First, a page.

“Although we’re disappointed for Joey, we’re also fortunate to have someone like Sebastien who can step right in this weekend,” said Ford motorsport boss Mark Rushbrook. “We’re grateful Dale Coyne Racing will allow him to do double-duty with the IndyCar race this weekend. Seb already has so many miles in the Ford GT, and knows the team and crew so well, that it’s the perfect solution.”

It will be a busy weekend as Bourdais will be the only driver competing in both major races at the Acura Grand Prix of Long Beach. Qualifying for the IMSA race is Friday afternoon after INDYCAR has two practice sessions. IMSA also has a 45-minute practice.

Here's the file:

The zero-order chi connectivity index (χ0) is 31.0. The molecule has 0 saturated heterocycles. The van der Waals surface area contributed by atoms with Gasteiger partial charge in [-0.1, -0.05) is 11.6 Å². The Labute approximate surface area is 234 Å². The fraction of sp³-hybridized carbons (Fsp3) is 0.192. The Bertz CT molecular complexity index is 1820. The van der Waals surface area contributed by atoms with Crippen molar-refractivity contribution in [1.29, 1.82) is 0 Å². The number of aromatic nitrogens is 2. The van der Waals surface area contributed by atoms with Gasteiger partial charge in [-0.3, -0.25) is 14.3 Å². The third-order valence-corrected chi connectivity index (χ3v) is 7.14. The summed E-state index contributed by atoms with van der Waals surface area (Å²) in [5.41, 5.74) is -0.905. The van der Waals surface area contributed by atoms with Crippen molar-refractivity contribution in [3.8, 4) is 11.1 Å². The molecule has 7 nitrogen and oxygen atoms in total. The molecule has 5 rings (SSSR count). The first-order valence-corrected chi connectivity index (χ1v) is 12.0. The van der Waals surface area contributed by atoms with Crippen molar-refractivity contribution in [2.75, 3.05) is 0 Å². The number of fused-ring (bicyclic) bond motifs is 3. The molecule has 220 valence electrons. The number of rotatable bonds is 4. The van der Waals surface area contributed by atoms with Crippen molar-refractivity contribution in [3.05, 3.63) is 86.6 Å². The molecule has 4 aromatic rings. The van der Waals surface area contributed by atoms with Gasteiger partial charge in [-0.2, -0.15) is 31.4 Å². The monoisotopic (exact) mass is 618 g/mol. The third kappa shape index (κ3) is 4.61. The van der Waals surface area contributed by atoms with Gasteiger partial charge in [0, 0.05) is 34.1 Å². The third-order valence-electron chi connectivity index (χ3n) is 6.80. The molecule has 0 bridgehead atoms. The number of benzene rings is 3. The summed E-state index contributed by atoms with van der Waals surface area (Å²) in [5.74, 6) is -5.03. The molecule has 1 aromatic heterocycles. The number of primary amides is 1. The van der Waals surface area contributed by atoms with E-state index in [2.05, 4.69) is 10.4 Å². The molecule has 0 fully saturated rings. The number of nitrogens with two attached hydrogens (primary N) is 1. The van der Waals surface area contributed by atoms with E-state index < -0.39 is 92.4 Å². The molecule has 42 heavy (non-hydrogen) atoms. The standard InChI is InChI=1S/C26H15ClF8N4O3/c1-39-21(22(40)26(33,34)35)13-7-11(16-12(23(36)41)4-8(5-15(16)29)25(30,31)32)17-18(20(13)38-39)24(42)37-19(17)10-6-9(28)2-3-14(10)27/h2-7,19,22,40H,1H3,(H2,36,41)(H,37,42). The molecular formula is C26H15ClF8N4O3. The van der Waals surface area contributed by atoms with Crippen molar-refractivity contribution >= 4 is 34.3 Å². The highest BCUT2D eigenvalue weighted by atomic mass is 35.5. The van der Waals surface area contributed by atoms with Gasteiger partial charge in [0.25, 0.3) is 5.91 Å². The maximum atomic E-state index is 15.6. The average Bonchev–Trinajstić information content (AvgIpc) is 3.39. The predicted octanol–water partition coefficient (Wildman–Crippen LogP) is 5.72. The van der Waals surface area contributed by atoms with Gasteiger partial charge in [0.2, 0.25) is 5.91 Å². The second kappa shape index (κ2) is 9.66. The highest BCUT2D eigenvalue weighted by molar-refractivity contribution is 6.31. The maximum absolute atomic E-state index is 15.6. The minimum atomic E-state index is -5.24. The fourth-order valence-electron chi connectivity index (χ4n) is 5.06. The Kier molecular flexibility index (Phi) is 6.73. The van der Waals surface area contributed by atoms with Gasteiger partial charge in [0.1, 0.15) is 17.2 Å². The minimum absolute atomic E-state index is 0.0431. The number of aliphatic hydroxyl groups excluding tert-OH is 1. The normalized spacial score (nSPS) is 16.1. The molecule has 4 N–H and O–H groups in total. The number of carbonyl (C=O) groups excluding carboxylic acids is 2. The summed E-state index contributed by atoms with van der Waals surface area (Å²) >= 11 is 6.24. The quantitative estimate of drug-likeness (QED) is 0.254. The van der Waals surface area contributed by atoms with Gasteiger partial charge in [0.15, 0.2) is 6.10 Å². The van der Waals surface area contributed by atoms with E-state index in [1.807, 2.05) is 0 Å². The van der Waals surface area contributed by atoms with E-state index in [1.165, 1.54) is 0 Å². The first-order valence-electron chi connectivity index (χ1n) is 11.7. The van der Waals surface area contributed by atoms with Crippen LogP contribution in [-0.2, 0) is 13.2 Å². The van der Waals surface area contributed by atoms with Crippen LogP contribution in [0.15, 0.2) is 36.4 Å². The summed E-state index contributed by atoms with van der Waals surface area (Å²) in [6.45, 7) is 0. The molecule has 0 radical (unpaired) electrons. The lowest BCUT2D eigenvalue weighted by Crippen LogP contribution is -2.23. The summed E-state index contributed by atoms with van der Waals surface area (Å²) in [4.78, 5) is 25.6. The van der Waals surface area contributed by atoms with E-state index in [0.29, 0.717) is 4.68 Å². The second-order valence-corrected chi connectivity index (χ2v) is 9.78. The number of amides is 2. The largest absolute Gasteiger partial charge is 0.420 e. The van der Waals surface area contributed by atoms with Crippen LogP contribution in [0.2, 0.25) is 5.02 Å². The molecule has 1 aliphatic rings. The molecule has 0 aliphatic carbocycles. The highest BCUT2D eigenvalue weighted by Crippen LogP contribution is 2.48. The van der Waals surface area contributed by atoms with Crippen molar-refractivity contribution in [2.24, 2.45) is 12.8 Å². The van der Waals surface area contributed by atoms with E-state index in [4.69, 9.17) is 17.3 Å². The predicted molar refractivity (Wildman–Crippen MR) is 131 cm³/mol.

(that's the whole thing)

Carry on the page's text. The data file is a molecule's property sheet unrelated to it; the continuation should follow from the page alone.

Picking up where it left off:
The 100-minute BUBBA Burger Sports Car Grand Prix begins at 2:06PM (Pacific Time) on Saturday, immediately after Bourdais competes in the knockout qualifying format INDYCAR uses on road and street courses.

“It’s going to be interesting,” Bourdais said. “I like to be busy. I don’t need rest. I’m looking forward to the challenge and helping those guys out. I’m really sad for Joey. It’s a race that counts for him and that’s loss of points. Hopefully, we can cheer him up a little bit.

“All I can do is drive the wheels off the thing here at Long Beach.”

Bourdais is a three-time winner at Long Beach during his first tenure as an IndyCar driver back in Champ Car. He won from 2005-2007 when he was with Newman-Haas Racing.

Supercross points leader Eli Tomac finds silver linings in interruption

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Though his Monster Energy AMA Supercross championship charge was put on hold, the novel coronavirus (COVID-19) pandemic had a silver lining for Eli Tomac.